Surging numbers of coronavirus cases in Florida had many wary of flocking to beaches Saturday as many stayed home and most spread out from one another.
A typical weekend in late June would see street parking filled up and throngs of people at the end of Minuteman Causeway in Cocoa Beach. On Saturday, however, nearly all of the few hundred people at the popular beach spot were camped out in small groups with plenty of distance between them.
A typical sight along Brevard County beaches from Cape Canaveral to the Melbourne Beach area Saturday was parking lots crowded with cars while people on the beaches themselves maintained physical distance.
Cocoa Beach Mayor Ben Malik said he had concerns about crowds flocking to the beach but also believes fresh air and sunshine is much-needed as long as people take precautions.
"My personal opinion is the beach is such a wide spot that people can stay distanced," Malik said.
Although state and local restrictions on beaches and businesses might stop some spread, people must ultimately be responsible for themselves, Malik added.
"At the end of the day it's impossible for the government to regulate common sense or we'll be accused of some 5G conspiracy nonsense."
Malik counted himself as somewhat of a coronavirus skeptic until a friend in his 50s recently died after developing COVID-19. He hopes people who come from other areas to Cocoa Beach will do the right thing and wear masks and stay distanced.
Saturday brought with it near-record heat and new record numbers of coronavirus cases in Brevard County on the east coast of central Florida. The newest batch of 250 cases shattered the previous day's record 148 new cases. Florida as a whole continued to climb with 9,585 new coronavirus cases Saturday.
In a reversal, New York, New Jersey and Connecticut recently imposed restrictions on travelers from Florida and other states where the transmission rate is high. The number of new cases in the Northeast has been dropping while Florida's rise.
Not all interstate travel was restricted or stopped and not everyone was as concerned or scared of crossing state lines.
Marty Davis was with a small group of friends visiting Cocoa Beach from Philadelphia, an area that has seen its case numbers drop in recent weeks.
"We're from Philly. I feel like as long as you do your due diligence, you're fine. Wash your hands, wear your mask, wipe down your stuff. I see the people who live down here don't even wear" masks, he said.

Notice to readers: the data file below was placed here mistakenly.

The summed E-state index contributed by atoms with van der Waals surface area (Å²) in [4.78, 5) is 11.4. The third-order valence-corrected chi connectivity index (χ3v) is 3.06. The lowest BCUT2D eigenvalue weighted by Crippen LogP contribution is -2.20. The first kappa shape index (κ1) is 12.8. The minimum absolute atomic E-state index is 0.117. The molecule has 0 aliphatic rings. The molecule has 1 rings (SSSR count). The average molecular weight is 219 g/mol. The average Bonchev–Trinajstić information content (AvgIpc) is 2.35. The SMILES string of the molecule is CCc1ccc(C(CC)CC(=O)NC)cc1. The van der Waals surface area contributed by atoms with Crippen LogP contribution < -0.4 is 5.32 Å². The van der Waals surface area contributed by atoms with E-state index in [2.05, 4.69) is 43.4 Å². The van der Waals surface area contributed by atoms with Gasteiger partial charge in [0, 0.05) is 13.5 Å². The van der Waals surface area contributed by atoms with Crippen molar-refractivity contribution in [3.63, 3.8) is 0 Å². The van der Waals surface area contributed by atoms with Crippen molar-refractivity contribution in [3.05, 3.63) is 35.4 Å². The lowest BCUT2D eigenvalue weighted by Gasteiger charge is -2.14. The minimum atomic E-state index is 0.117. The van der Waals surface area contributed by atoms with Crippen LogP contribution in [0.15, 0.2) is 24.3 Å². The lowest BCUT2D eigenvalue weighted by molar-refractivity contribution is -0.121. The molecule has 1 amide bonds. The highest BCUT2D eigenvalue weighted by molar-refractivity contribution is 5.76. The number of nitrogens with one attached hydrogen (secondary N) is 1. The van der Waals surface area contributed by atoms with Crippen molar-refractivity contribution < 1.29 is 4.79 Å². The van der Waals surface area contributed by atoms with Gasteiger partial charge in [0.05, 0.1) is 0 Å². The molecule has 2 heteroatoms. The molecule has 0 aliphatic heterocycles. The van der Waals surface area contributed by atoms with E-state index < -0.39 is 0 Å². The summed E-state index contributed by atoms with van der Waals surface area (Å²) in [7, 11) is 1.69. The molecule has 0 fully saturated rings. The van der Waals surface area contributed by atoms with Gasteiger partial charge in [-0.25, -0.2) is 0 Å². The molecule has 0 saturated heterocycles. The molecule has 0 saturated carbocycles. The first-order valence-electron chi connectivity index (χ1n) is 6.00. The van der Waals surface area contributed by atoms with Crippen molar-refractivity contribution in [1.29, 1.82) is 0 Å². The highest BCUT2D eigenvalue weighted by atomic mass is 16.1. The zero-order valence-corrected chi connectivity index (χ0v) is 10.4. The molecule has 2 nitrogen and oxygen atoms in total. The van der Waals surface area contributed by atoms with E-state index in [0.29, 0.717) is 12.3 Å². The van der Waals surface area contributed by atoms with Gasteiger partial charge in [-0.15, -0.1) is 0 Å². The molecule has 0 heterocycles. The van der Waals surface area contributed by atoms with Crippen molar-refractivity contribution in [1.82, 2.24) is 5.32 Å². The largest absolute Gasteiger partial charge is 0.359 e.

They chose the beach because they can maintain distance and aren't enclosed with other people indoors.
"The way we look at it, with how it's dropping in Philly and we're following procedure," we feel safe, Davis said.
"It's a Philly thing," he said to explain his fearlessness over the coronavirus.
Brevard residents James and Courtnie Smith figured a quick swim in the ocean would be a good way to cool off in the 90-degree weather. They had just come from the Cocoa Beach skate park down the road.
The couple stood in the shade of a lifeguard station away from any other groups of people and said they aren't too concerned because they've been staying to themselves as much as possible when out and doing what they can to stay safe.
"As long as everyone stays safe and keeps their distance," Courtnie said, there's not much more people can do.
"We've been dealing with it quite some time now, so we're starting to loosen up a bit but still wearing masks, of course," James added.
Although Brevard County has no plans to limit access to beaches, other areas of Florida do. In Miami, which already saw large surges of coronavirus, officials plan to close beaches for the July Fourth weekend.
Although many at the beach Saturday were maintaining distance and not crowding, Mayor Malik said there are still pockets of people who are ignoring Centers for Disease Control recommendations when it comes to the coronavirus.
"We need people to do the right thing, and it's so incredibly frustrating," he said. "A walk on the beach, a jog, a surf, a swim. All of those things are good for you. It's not necessarily a death sentence."
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But for those still partying on the beach with social distancing, he had a question.
"Do you want to be in that percentage that doesn't make it or gives it to a family member? I don't."
Contact Vazquez at firstname.lastname@example.org, 321-917-7491 or on Twitter @tyler_vazquez. Support his work by subscribing to FloridaToday.com.
This article originally appeared on Florida Today: Fewer people flocking to Florida beaches as COVID-19 cases surge